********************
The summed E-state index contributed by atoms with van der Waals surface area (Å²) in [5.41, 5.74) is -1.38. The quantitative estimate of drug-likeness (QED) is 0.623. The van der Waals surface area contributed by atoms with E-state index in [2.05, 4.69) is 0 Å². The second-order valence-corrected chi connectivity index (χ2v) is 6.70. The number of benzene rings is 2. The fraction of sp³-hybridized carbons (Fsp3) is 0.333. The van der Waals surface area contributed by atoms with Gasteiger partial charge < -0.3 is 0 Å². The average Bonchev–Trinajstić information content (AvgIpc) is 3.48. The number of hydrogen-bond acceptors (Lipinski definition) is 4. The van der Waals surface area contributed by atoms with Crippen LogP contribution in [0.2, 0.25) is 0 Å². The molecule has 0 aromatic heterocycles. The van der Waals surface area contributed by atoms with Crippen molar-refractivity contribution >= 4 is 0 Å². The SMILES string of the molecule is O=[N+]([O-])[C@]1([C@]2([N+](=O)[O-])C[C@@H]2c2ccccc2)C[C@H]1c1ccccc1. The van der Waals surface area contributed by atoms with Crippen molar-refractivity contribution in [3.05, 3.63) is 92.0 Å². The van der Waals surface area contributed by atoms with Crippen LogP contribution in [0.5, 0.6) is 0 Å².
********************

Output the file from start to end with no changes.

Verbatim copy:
The summed E-state index contributed by atoms with van der Waals surface area (Å²) in [5.41, 5.74) is -1.38. The quantitative estimate of drug-likeness (QED) is 0.623. The van der Waals surface area contributed by atoms with E-state index in [2.05, 4.69) is 0 Å². The second-order valence-corrected chi connectivity index (χ2v) is 6.70. The number of benzene rings is 2. The fraction of sp³-hybridized carbons (Fsp3) is 0.333. The van der Waals surface area contributed by atoms with Gasteiger partial charge < -0.3 is 0 Å². The average Bonchev–Trinajstić information content (AvgIpc) is 3.48. The number of hydrogen-bond acceptors (Lipinski definition) is 4. The van der Waals surface area contributed by atoms with Crippen LogP contribution in [0.2, 0.25) is 0 Å². The molecule has 0 aromatic heterocycles. The van der Waals surface area contributed by atoms with Crippen molar-refractivity contribution >= 4 is 0 Å². The SMILES string of the molecule is O=[N+]([O-])[C@]1([C@]2([N+](=O)[O-])C[C@@H]2c2ccccc2)C[C@H]1c1ccccc1. The van der Waals surface area contributed by atoms with Crippen molar-refractivity contribution in [3.05, 3.63) is 92.0 Å². The van der Waals surface area contributed by atoms with Crippen LogP contribution in [0.5, 0.6) is 0 Å².